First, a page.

A dream you dream alone is only a dream. A dream you dream together is reality. – John Lennon
It was forty years ago today that John Lennon was murdered outside his home, in front of his wife. John was just forty years old. He was shot in the back four times by a madman whose name I refuse to ever write or speak. Later that night, Howard Cosell’s announcement of John Lennon’s death began with “…An unspeakable tragedy.” That term sums up the immense emotional impact John Lennon’s murder had on millions. December 9, 1980 I stood with thousands of my fellow students for a candlelight vigil in honor of the great lover of peace. On the following Sunday December 14, I joined with millions of people gathered together around the world for ten minutes of silent prayer. Many radio stations went off the air as the world paid tribute to the singer, songwriter peace activist.
With more than half the world’s population under the age of 30, billions of people may not appreciate John Lennon’s legacy. He is most famous for his signature song “Imagine”. That was also the title of his second solo album. This song has touched the lives of billions of people. I will never forget walking, besotted with love, with my future wife (now my wife) in the city of Guilin (famous for its rounded top karst hills). We passed a small coffee shop, the Stone Rose, I heard a young guy playing acoustic guitar and singing “Imagine”. The half dozen or so patrons all joined in to the best of their abilities, as did I. The memory of singing that last line of the second verse together pulses like a brilliant star to this day: “Imagine all the people living life in peace, you.” And it was that sustained rising and falling pitch on “you…” that brings me peace today.
Each year I taught in China, I would celebrate John Lennon’s peaceful vision of “the world will be as one”. But I did not celebrate John with my thousands of students on this day of unspeakable tragedy. I celebrated his life in the week of October 9 – the day he was born. He would have been 80 this year. Imagine that for a moment. All the wonders he could have produced, or maybe he would have simply grown old with his beloved Yoko. I just today found out he had his name legally changed to John Winston Ono Lennon. The final professional portrait of John Lennon was taken that morning, December 8, 1980, by the famous Annie Leibovitz for the cover of the Rolling Stones magazine. The editor wanted just John on the cover, but Lennon insisted he wanted photos with Yoko. On January 22, 1981 that photo of John Lennon naked curled up in a fetal position next to Yoko became one of the most iconic photos of all time.
Over Fifty years ago, the Beatles last performed live on the rooftop of Apple Records. Don’t Let Me Down
People still make disgusting racist remarks about Yoko. I know all too well how painful it can be when some idiot judges the person you love based solely on race. The definition of race is a social construct, and as such we can deconstruct that remnant of the wretched past. A dictionary definition of race includes:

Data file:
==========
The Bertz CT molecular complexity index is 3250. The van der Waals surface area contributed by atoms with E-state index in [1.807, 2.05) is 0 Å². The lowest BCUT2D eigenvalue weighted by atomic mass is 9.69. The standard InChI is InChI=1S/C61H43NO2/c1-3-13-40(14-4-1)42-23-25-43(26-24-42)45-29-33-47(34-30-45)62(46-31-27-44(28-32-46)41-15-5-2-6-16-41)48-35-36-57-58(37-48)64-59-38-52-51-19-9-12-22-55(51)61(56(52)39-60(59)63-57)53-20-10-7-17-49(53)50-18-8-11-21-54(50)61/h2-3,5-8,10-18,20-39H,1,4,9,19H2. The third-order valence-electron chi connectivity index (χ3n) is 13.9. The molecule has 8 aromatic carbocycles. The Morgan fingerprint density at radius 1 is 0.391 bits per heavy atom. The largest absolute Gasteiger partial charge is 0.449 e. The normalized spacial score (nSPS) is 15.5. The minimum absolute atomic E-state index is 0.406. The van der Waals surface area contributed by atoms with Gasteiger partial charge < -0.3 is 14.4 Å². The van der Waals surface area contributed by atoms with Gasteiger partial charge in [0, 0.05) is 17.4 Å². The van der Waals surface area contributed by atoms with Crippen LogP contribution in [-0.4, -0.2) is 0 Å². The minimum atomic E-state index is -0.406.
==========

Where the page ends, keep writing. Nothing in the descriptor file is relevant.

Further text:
A race is a grouping of humans based on shared physical or social qualities into categories generally viewed as distinct by society. The term was first used to refer to speakers of a common language and then to denote national affiliations. By the 17th century the term began to refer to physical traits.
The fact that my wife and I have different skin pigmentation or we are in different socially constructed groups is meaningless. I would tell my students that there were people who did not like seeing my wife and I together, and just leave it at that. The racism of others is their immorality not mine. But we have felt it together. My dearest sweetheart and I will be together until I draw my last mortal breath and beyond.
Stand By Me
It is astonishing that here we are at the beginning of the third decade of the 21st Century, and we still have to confront issues of racism, injustice, poverty. My mother taught me to overcome racism with LOVE. Her words have been written across my heart since I began school: “You are not better than anyone else, and they are not better than you.” Although I passed that wisdom on to my children, they already knew it deep inside the good people they are. And that, more than anything I know, will lead us to the point where “…the world will be as one”. Amen to that Brother John. So on this anniversary of grievous tragedy, search your good souls for the sticky remnants of hatreds we all grew up with. Clear away the lurking rot of prejudice. Pull up root and stem the dark weeds of animosity and antipathy towards others. Pray for those around you who may be lost within a whirlwind of bitterness and contempt for perceived differences. Shine the light of Loving Peace from your heart. “Give Peace of Chance.”